Anand Singh, center, president of Unite Here Local 2, chants as workers with Unite Here Local 2 picket outside the Marriott Marquis in downtown San Francisco on Thursday, Oct. 4, 2018. (Kevin N. Hume/S.F. Examiner)

Nearly 2,500 Marriott workers at 7 SF hotels on strike

Nearly 2,500 Marriott hotel workers went on strike Thursday morning at seven San Francisco hotels in what organizers are calling the biggest hotel workers strike in The City in decades.

Picket lines will be set up outside the Courtyard Marriott Downtown, the Marriott Marquis, the Marriott Union Square, the Palace Hotel, the St. Regis, the W, and the Westin St. Francis.

“It’s an open-ended strike. We are serious about our demands and ready to fight as long as it takes,” said Anand Singh, president of UNITE HERE Local 2, the union representing the hotel workers. “We are going to fight one day longer than the company is willing to fight.”

The union reports it has been in talks with Marriott since June for contracts covering nearly 2,500 workers, and that those workers had been working without a contract since August. 15.

On Thursday morning, at least three dozen employees picketed outside of the Marriott Marquis at 780 Mission St. Some reported walking off the job as early as 3 a.m. 

“I am out here for my kids basically. My benefits, they depend on it, my wife depends on it,” said Miguel Medina, who has worked at the Marriott Marquis as a banquet houseman for 15 years. “Marriott wants us to pay more for our benefits, and they want us to work more for our benefits.”

According to Medina, departments have been downsized in recent years and employees are expected to “cross train” in order to assume duties across various departments.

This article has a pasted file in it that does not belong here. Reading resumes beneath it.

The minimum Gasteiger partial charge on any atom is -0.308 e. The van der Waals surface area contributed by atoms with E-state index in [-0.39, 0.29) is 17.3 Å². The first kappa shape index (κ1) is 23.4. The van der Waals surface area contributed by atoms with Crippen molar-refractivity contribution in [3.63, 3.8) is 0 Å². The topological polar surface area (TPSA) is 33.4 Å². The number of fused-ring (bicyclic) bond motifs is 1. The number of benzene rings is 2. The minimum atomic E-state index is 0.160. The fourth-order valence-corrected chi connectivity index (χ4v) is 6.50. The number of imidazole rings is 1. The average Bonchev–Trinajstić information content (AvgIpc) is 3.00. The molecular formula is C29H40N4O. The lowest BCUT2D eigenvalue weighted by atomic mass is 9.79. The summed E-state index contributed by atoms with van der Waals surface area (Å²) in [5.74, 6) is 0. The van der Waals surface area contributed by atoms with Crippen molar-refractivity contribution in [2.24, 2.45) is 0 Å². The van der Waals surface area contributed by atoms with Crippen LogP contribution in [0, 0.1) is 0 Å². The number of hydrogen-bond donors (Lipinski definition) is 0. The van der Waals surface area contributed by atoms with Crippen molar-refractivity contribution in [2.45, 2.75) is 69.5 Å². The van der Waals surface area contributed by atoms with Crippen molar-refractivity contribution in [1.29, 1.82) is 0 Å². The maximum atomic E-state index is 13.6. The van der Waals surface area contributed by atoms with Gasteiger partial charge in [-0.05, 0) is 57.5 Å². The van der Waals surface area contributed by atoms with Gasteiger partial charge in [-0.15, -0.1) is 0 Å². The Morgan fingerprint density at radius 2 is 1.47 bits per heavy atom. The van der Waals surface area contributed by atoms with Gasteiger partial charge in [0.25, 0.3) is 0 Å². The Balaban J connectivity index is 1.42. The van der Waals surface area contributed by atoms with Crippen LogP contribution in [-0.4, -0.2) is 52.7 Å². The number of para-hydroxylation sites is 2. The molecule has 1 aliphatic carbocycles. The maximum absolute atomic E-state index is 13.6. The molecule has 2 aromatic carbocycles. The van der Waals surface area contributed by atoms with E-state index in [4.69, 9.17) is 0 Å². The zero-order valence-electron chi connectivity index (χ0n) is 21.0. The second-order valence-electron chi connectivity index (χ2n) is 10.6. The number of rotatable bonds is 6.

“When somebody leaves they usually don’t hire a replacement — they increase our workload,” said Medina. “Not only is it a burden on us, but it’s a burden on the guest. The guest is paying good money to stay in a hotel like this, and they really are not getting what they paid for.”

A Marriott Marquis guest who observed the strike on Thursday and gave her name as “Sarah” said that she supported the workers “100 percent.”

“I don’t mind the protesters, I mind the jack hammers. There’s construction going on inside — I was hoping they’d be on strike too,” she said, adding that she is “for the working man, not the big corporations.”

Andre Cortez, who has worked in the housekeeping department at the Marriott Marquis for almost three decades, said that the company has already hired contractors to replace the striking workers. No matter, he was confident that the strike would have the desired impact.

“They can’t replace our experience,” said Cortez.

Supervisor Jane Kim, who oversees the South of Market neighborhood where the Marriott Marquis is located, said that she is “fully in support of our 2,500 hotel workers.” 

“Don’t cross the picket line, join the picket line,” Kim wrote in a post on Facebook. 

Marriott’s leadership said in a statement on Thursday that they are “disappointed” with the union’s decision to resort to a strike, and that the company “will welcome any associate who chooses to continue to work.”

“During the strike, our hotels are open, and we stand ready to provide excellent service to our guests. We continue to bargain in good faith for a fair contract,” the Marriott said.

But Singh contended that the company has not budged on several key issues outlined by the union, including maintaining workers’ health and welfare benefits and “real job security.”

“We want to ensure that workers have a real voice at the table on the future of their jobs, as new technologies enter the workplace that will either improve their lives or destroy their lives,” said Singh. “On all of those key issues, we have either been met with resistance from this company or deafening silence.”

Marriott workers are also on strike in Boston and San Jose, and a Local 2 spokesperson estimated that over 4,000 workers walked out of their jobs on Thursday. Strikes have also been authorized by Marriott workers in Detroit, Honolulu, Maui, Oakland, San Diego and Seattle.

This is a breaking news story. Please check back for updates.

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(Laura Waxmann/S.F. Examiner)

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